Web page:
All The News That Fits

The Civil War, the Renaissaince, Business Models, Etc.

Posted by Nancy on May 15, 2008

Just when I think it’s safe to allow my brain to atrophy, grandchildren have large assignments and research papers due.  What am I to do?

Homework.  I have been helping with homework.  Lots and lots of homework.

The panel entitled Hell from Hieronymous Bosch’s Garden of Earthly Delights triptych.

For several weeks I have been shepherding S~ through research papers for two of her classes.  Last week we almost finished an alphabetic listing of Civil War-related words, replete with picking out the 26 topics, finding information on each, and finding at least one illustration or picture for each. Computer-whiz Dad, whose job is designing and programming things, did the layout.  One page per topic was the requirement, plus an index.  A twenty-seven page paper.  They finished it on Monday.

At the same time she has been working on a five page research paper for English class, and the topic she chose was how the Renaissance artists influenced the development of art.  A much too broad topic, methinks, but that is what she wanted to do and the teacher approved it.  The final draft is due tomorrow.

She has gone through the process: research, note cards, outline, rough draft.  She has turned them in at the proper times.  It has not always been easy getting her there, though, since what she thinks is acceptable and what her dad and I are willing to accept are two different things.  I was an English major.  My expectations are high.  I passed that along to my offspring, who are in the process of passing it to another generation.  She has not been a willing vessel.

I worked with S~ again last night and refreshed my brain on da Vinci, Michelangelo, Raphael, Rubens, Titian, and Bosch (above).  She had the paper mostly written, but had no direct quotes (at least two are required) and no footnotes.  The most frustrating part was her reluctance to believe that it really mattered, even though she had a paper from the teacher showing just how much such things count for – a significant portion of the grade.

She is working on the paper in class today and we will finish it tonight.  Then all that will be left is the science project where she and a partner have to construct a vehicle to transport a ball at least 20 feet under its own power.  That is sitting on the kitchen cupboard, well along thanks to someone else’s parent.  Two more weeks before that one is due.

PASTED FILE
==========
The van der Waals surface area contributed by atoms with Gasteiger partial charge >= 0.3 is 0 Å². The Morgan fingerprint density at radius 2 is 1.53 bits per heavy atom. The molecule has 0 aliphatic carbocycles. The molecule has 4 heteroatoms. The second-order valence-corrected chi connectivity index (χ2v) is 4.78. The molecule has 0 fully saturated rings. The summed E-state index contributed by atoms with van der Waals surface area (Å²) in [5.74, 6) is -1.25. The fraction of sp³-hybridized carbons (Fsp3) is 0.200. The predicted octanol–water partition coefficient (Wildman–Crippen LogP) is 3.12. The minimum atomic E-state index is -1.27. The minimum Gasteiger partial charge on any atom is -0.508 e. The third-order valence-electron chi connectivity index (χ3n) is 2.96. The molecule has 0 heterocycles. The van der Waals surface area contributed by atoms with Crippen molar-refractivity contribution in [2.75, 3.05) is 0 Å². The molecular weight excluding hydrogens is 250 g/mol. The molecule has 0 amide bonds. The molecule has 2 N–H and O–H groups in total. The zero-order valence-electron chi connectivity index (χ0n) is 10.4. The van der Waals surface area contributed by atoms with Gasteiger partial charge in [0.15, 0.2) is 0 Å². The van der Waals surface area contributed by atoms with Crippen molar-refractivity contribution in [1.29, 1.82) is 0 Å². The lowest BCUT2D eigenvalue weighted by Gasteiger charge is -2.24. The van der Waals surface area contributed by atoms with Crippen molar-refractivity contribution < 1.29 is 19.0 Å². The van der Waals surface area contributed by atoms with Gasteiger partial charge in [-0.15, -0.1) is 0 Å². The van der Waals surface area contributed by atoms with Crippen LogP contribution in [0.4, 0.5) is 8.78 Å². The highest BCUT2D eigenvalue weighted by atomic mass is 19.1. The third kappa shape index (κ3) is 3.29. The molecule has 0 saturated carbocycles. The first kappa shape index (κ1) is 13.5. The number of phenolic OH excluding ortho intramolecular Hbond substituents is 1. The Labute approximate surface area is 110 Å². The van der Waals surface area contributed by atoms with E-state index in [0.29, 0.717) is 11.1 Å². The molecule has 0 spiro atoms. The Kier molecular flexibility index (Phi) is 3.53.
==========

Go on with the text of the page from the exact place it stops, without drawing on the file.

Doug helped I~ finish his sales project on developing your own business model last night, while I took a break from artistic endeavors and made No_Bake_Chocolate_Cookies.  That is his chosen business – selling cookies – and he needed some wares to sell at the big project finale today.  So off he went this morning with 20 snack bags with two cookies each, to try and sell them for $2 per bag in play money.  His backup price is $1, which is the minimum anyone is allowed to charge for anything.  Hope he does well.  This has been a good project to teach kids about how business works, determing costs and overhead, setting prices, etc.

I think I will vegetate most of the day.  Except for the part where Z~ and I will go shopping to look for a dress for Doug’s wedding.  And I will finish the laundry.  And fix supper.  Oh, and help S~ with the paper this evening.  And drive home later in the evening so I can go to work tomorrow morning and plant petunias in front of the township office before Elaine comes down to visit for the day. 

I am really looking forward to spending some time together.

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One Response to “The Civil War, the Renaissaince, Business Models, Etc.”

  1. Mixed Nuts said

    I guess that’s a good illustration in the difference a decent school system makes. I don’t remember doing projects like that at S’s age, and we NEVER learned anything about business plans in school.

    If you really want S~ to get a good grade, print it all out on the computer, then blow a few bucks at Kinko’s to have it spiral bound with a clear front and vinyl back. Presentation earns brownie points (when I did my student teaching, I would flat out tell my kids that they would get a better grade if they put on a good presentation so I could read/understand it better).

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